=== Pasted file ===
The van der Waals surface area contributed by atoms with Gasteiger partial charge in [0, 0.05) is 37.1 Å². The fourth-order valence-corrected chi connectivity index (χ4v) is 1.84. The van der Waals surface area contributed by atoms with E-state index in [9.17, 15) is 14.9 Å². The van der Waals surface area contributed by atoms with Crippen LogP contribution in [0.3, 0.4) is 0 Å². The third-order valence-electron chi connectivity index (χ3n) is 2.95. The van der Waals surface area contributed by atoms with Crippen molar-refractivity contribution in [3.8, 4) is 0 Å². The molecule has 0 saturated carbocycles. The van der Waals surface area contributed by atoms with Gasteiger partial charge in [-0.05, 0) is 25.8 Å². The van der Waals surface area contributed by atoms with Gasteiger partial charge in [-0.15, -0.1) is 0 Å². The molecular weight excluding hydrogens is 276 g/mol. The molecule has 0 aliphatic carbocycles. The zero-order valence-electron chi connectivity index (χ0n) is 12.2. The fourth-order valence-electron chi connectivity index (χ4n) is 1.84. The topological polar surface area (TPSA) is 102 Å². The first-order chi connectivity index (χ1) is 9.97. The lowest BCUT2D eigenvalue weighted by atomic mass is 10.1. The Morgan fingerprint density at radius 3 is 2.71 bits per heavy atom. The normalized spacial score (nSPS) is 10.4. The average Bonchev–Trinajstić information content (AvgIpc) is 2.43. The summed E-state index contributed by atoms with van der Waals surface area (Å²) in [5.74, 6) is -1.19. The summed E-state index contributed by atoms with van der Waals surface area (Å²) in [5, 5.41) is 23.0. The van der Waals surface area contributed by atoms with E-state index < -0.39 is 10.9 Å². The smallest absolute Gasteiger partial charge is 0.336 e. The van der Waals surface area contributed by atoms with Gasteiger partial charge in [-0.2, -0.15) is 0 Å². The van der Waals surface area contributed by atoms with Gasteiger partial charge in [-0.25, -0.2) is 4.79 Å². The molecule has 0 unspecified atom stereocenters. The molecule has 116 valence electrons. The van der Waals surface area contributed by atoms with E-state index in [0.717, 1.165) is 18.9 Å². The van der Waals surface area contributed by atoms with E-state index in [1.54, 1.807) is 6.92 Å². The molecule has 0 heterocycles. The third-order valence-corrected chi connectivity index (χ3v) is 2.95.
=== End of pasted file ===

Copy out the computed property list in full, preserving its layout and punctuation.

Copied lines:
The van der Waals surface area contributed by atoms with Gasteiger partial charge in [0, 0.05) is 37.1 Å². The fourth-order valence-corrected chi connectivity index (χ4v) is 1.84. The van der Waals surface area contributed by atoms with E-state index in [9.17, 15) is 14.9 Å². The van der Waals surface area contributed by atoms with Crippen LogP contribution in [0.3, 0.4) is 0 Å². The third-order valence-electron chi connectivity index (χ3n) is 2.95. The van der Waals surface area contributed by atoms with Crippen molar-refractivity contribution in [3.8, 4) is 0 Å². The molecule has 0 saturated carbocycles. The van der Waals surface area contributed by atoms with Gasteiger partial charge in [-0.05, 0) is 25.8 Å². The van der Waals surface area contributed by atoms with Gasteiger partial charge in [-0.15, -0.1) is 0 Å². The molecular weight excluding hydrogens is 276 g/mol. The molecule has 0 aliphatic carbocycles. The zero-order valence-electron chi connectivity index (χ0n) is 12.2. The fourth-order valence-electron chi connectivity index (χ4n) is 1.84. The topological polar surface area (TPSA) is 102 Å². The first-order chi connectivity index (χ1) is 9.97. The lowest BCUT2D eigenvalue weighted by atomic mass is 10.1. The Morgan fingerprint density at radius 3 is 2.71 bits per heavy atom. The normalized spacial score (nSPS) is 10.4. The average Bonchev–Trinajstić information content (AvgIpc) is 2.43. The summed E-state index contributed by atoms with van der Waals surface area (Å²) in [5.74, 6) is -1.19. The summed E-state index contributed by atoms with van der Waals surface area (Å²) in [5, 5.41) is 23.0. The van der Waals surface area contributed by atoms with E-state index < -0.39 is 10.9 Å². The smallest absolute Gasteiger partial charge is 0.336 e. The van der Waals surface area contributed by atoms with Gasteiger partial charge in [-0.2, -0.15) is 0 Å². The van der Waals surface area contributed by atoms with Gasteiger partial charge in [-0.25, -0.2) is 4.79 Å². The molecule has 0 unspecified atom stereocenters. The molecule has 116 valence electrons. The van der Waals surface area contributed by atoms with E-state index in [0.717, 1.165) is 18.9 Å². The van der Waals surface area contributed by atoms with E-state index in [1.54, 1.807) is 6.92 Å². The molecule has 0 heterocycles. The third-order valence-corrected chi connectivity index (χ3v) is 2.95.